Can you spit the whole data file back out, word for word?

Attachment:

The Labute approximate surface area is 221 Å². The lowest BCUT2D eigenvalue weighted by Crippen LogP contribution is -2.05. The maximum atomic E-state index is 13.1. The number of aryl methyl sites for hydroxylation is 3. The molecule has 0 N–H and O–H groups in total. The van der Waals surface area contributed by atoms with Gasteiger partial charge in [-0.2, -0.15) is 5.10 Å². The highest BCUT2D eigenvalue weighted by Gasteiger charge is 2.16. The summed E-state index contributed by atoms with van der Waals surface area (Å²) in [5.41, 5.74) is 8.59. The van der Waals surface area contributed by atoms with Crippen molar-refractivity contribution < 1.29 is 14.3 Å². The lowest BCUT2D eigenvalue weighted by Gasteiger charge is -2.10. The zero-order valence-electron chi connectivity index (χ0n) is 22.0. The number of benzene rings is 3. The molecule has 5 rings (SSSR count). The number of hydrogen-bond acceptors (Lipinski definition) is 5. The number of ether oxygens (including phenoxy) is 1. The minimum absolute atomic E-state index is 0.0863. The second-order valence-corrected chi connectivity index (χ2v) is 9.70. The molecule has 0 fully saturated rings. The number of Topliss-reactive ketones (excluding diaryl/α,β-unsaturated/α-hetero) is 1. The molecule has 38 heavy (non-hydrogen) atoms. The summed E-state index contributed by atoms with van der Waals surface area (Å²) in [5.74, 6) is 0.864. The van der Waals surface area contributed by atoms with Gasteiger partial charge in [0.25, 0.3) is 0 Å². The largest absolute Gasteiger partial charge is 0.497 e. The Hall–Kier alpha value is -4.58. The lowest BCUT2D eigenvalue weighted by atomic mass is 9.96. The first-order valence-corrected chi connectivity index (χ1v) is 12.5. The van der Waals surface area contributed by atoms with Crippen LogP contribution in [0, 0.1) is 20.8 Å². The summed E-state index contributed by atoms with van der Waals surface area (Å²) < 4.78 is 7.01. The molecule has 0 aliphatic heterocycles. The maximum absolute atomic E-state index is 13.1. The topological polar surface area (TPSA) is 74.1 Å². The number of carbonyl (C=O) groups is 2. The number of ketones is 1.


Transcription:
The Labute approximate surface area is 221 Å². The lowest BCUT2D eigenvalue weighted by Crippen LogP contribution is -2.05. The maximum atomic E-state index is 13.1. The number of aryl methyl sites for hydroxylation is 3. The molecule has 0 N–H and O–H groups in total. The van der Waals surface area contributed by atoms with Gasteiger partial charge in [-0.2, -0.15) is 5.10 Å². The highest BCUT2D eigenvalue weighted by Gasteiger charge is 2.16. The summed E-state index contributed by atoms with van der Waals surface area (Å²) in [5.41, 5.74) is 8.59. The van der Waals surface area contributed by atoms with Crippen molar-refractivity contribution < 1.29 is 14.3 Å². The lowest BCUT2D eigenvalue weighted by Gasteiger charge is -2.10. The zero-order valence-electron chi connectivity index (χ0n) is 22.0. The number of benzene rings is 3. The molecule has 5 rings (SSSR count). The number of hydrogen-bond acceptors (Lipinski definition) is 5. The number of ether oxygens (including phenoxy) is 1. The minimum absolute atomic E-state index is 0.0863. The second-order valence-corrected chi connectivity index (χ2v) is 9.70. The molecule has 0 fully saturated rings. The number of Topliss-reactive ketones (excluding diaryl/α,β-unsaturated/α-hetero) is 1. The molecule has 38 heavy (non-hydrogen) atoms. The summed E-state index contributed by atoms with van der Waals surface area (Å²) in [5.74, 6) is 0.864. The van der Waals surface area contributed by atoms with Gasteiger partial charge in [0.25, 0.3) is 0 Å². The largest absolute Gasteiger partial charge is 0.497 e. The Hall–Kier alpha value is -4.58. The lowest BCUT2D eigenvalue weighted by atomic mass is 9.96. The first-order valence-corrected chi connectivity index (χ1v) is 12.5. The van der Waals surface area contributed by atoms with Crippen LogP contribution in [0, 0.1) is 20.8 Å². The summed E-state index contributed by atoms with van der Waals surface area (Å²) < 4.78 is 7.01. The molecule has 0 aliphatic heterocycles. The maximum absolute atomic E-state index is 13.1. The topological polar surface area (TPSA) is 74.1 Å². The number of carbonyl (C=O) groups is 2. The number of ketones is 1.